Commentary Magazine


Topic: U.S.-Afghanistan Security Partnership Agreement

Obama Spiking the Football Before Forfeiting the Game

President Obama made a tough call to order the hit on Osama bin Laden. Had the operation failed, pundits and press would have fallen over themselves to liken him to Jimmy Carter and the ham-handed hostage rescue operation in Iran. And, contrary to Mitt Romney’s suggestion that anyone would have made the same call, even Carter, that’s clearly not true: When the U.S. intelligence community and military had bin Laden in its sights, Bill Clinton did not have the political courage to make the call.

Celebrating the much-ballyhooed strategic partnership deal finalized last month between the United States and Afghanistan is premature, however. With the smoke clears, details of the agreement are short, and Obama’s timeline continues to erode confidence in the wisdom of the alliance where it matters, among Afghans.

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President Obama made a tough call to order the hit on Osama bin Laden. Had the operation failed, pundits and press would have fallen over themselves to liken him to Jimmy Carter and the ham-handed hostage rescue operation in Iran. And, contrary to Mitt Romney’s suggestion that anyone would have made the same call, even Carter, that’s clearly not true: When the U.S. intelligence community and military had bin Laden in its sights, Bill Clinton did not have the political courage to make the call.

Celebrating the much-ballyhooed strategic partnership deal finalized last month between the United States and Afghanistan is premature, however. With the smoke clears, details of the agreement are short, and Obama’s timeline continues to erode confidence in the wisdom of the alliance where it matters, among Afghans.

At present, the Afghans get perhaps $15 billion per year in foreign aid. The Afghan government estimates it needs $10 billion per year from donors after 2014. It will take $6 billion per year to finance a 352,000-man Afghan army and police force; extracting savings by shrinking the force is self-defeating. The World Bank has predicted an unmanageable fiscal crisis if Afghanistan has to finance its own security forces.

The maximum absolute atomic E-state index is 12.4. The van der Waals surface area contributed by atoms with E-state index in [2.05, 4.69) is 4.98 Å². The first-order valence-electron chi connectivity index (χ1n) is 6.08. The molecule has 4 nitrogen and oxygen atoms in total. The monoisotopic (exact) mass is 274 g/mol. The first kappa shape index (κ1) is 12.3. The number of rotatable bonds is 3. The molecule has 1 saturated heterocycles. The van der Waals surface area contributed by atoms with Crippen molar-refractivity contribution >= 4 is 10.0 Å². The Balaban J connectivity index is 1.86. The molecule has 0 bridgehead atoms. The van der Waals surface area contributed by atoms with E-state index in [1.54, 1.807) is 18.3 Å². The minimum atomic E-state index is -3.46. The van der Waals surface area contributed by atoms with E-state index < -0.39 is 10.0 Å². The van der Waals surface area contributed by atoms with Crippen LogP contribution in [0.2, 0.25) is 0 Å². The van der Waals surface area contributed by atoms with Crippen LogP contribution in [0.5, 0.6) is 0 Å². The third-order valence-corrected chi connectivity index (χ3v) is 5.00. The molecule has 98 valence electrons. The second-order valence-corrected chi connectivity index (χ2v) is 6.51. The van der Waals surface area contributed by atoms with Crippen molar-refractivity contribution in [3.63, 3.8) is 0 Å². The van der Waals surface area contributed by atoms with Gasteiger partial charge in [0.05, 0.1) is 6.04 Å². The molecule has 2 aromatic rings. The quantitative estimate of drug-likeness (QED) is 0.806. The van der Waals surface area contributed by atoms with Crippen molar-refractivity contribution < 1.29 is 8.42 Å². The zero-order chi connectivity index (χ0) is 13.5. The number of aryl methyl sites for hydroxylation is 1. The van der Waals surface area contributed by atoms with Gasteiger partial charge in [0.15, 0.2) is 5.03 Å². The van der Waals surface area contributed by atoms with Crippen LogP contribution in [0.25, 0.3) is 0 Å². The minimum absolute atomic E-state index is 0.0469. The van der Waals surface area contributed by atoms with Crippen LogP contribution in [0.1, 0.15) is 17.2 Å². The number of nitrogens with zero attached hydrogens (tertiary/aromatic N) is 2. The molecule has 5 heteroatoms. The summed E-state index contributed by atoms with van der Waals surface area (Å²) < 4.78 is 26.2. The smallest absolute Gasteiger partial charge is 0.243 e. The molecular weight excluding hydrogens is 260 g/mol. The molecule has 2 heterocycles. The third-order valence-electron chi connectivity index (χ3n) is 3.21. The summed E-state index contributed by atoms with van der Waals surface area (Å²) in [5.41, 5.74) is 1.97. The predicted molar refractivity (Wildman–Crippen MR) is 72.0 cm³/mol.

Beyond the lack of certainty regarding Afghanistan’s finances and American willingness to support Afghanistan and its mercurial president, the Obama team’s outreach to the Taliban promises to accelerate defeat. Hasht-e Sobh (8 a.m.),  Afghanistan’s newspaper of record, has published an article suggesting the following, according to an Open Source Center translation:

Reports said a few days ago that the United States will release former Taliban Interior Minister Mullah Khairkhwah and another key Taliban prisoner from Guantanamo prison. According to reports, these prisoners will be released as a confidence-building measure so that talks between the United States and Taliban can resume. Mullah Khairkhwah will be transferred to Qatar, the reports said. A number of MPs, who wished to remain anonymous, had even said that he might be sent to Kabul.

Colin Powell once famously proposed reaching out to “moderate Taliban.” Khairkhwah is no moderate.  As a key Taliban security official prior to 9/11, he protected bin Laden and has the blood of thousands of Americans on his hands.

Hasht-e Sobh continues:

A number of Pakistani media have also reported that the United States has asked the Taliban to issue a statement and declare their separation from Al-Qa’ida. The Taliban, however, have rejected to do so.

Celebrating the new U.S.-Afghan Agreement is premature; it is written in smoke rather than ink. Punting discussion of details and funding to the future will be no more successful than past administrations which celebrated Arab-Israeli breakthroughs while final status issues remained untouched and unresolved. Had Obama stopped there, perhaps no harm would have been done. However, the combination of a timeline and outreach to the Taliban is a noxious mix that destines any American strategy to defeat.  Until and unless the commander-in-chief is willing to sign on to a strategy to defeat the Taliban completely rather than co-opt and flee, he is simply spiking the football at halftime, before forfeiting the game.

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The Afghan Accord and Our Pledge